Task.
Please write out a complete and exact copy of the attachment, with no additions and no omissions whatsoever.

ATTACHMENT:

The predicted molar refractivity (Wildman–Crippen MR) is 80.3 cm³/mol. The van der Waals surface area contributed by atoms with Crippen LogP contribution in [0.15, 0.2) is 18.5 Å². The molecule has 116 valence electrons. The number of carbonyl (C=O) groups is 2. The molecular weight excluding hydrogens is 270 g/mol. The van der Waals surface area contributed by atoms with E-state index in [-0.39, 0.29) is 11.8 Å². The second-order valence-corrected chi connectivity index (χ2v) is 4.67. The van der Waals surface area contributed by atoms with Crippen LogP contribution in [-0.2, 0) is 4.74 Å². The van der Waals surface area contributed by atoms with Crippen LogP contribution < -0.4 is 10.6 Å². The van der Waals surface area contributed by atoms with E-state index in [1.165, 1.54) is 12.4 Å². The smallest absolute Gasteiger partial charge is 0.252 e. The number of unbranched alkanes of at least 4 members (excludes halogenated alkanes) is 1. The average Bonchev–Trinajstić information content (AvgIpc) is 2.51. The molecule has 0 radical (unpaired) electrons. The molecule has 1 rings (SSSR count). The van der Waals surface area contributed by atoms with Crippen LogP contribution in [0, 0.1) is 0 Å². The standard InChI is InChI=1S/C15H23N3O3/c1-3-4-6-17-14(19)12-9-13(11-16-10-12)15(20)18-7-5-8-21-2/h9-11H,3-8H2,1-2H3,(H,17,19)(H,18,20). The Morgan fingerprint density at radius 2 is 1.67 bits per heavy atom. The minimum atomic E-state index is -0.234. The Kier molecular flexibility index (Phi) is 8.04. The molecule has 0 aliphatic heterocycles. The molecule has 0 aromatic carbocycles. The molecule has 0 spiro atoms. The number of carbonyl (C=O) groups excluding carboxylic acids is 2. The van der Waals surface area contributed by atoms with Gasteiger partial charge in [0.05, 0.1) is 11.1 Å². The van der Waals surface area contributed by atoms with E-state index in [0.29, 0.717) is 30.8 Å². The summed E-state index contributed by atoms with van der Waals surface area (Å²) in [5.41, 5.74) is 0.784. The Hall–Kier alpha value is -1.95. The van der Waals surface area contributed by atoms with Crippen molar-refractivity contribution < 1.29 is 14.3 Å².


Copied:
The predicted molar refractivity (Wildman–Crippen MR) is 80.3 cm³/mol. The van der Waals surface area contributed by atoms with Crippen LogP contribution in [0.15, 0.2) is 18.5 Å². The molecule has 116 valence electrons. The number of carbonyl (C=O) groups is 2. The molecular weight excluding hydrogens is 270 g/mol. The van der Waals surface area contributed by atoms with E-state index in [-0.39, 0.29) is 11.8 Å². The second-order valence-corrected chi connectivity index (χ2v) is 4.67. The van der Waals surface area contributed by atoms with Crippen LogP contribution in [-0.2, 0) is 4.74 Å². The van der Waals surface area contributed by atoms with Crippen LogP contribution < -0.4 is 10.6 Å². The van der Waals surface area contributed by atoms with E-state index in [1.165, 1.54) is 12.4 Å². The smallest absolute Gasteiger partial charge is 0.252 e. The number of unbranched alkanes of at least 4 members (excludes halogenated alkanes) is 1. The average Bonchev–Trinajstić information content (AvgIpc) is 2.51. The molecule has 0 radical (unpaired) electrons. The molecule has 1 rings (SSSR count). The van der Waals surface area contributed by atoms with Crippen LogP contribution in [0, 0.1) is 0 Å². The standard InChI is InChI=1S/C15H23N3O3/c1-3-4-6-17-14(19)12-9-13(11-16-10-12)15(20)18-7-5-8-21-2/h9-11H,3-8H2,1-2H3,(H,17,19)(H,18,20). The Morgan fingerprint density at radius 2 is 1.67 bits per heavy atom. The minimum atomic E-state index is -0.234. The Kier molecular flexibility index (Phi) is 8.04. The molecule has 0 aliphatic heterocycles. The molecule has 0 aromatic carbocycles. The molecule has 0 spiro atoms. The number of carbonyl (C=O) groups excluding carboxylic acids is 2. The van der Waals surface area contributed by atoms with Gasteiger partial charge in [0.05, 0.1) is 11.1 Å². The van der Waals surface area contributed by atoms with E-state index in [0.29, 0.717) is 30.8 Å². The summed E-state index contributed by atoms with van der Waals surface area (Å²) in [5.41, 5.74) is 0.784. The Hall–Kier alpha value is -1.95. The van der Waals surface area contributed by atoms with Crippen molar-refractivity contribution < 1.29 is 14.3 Å².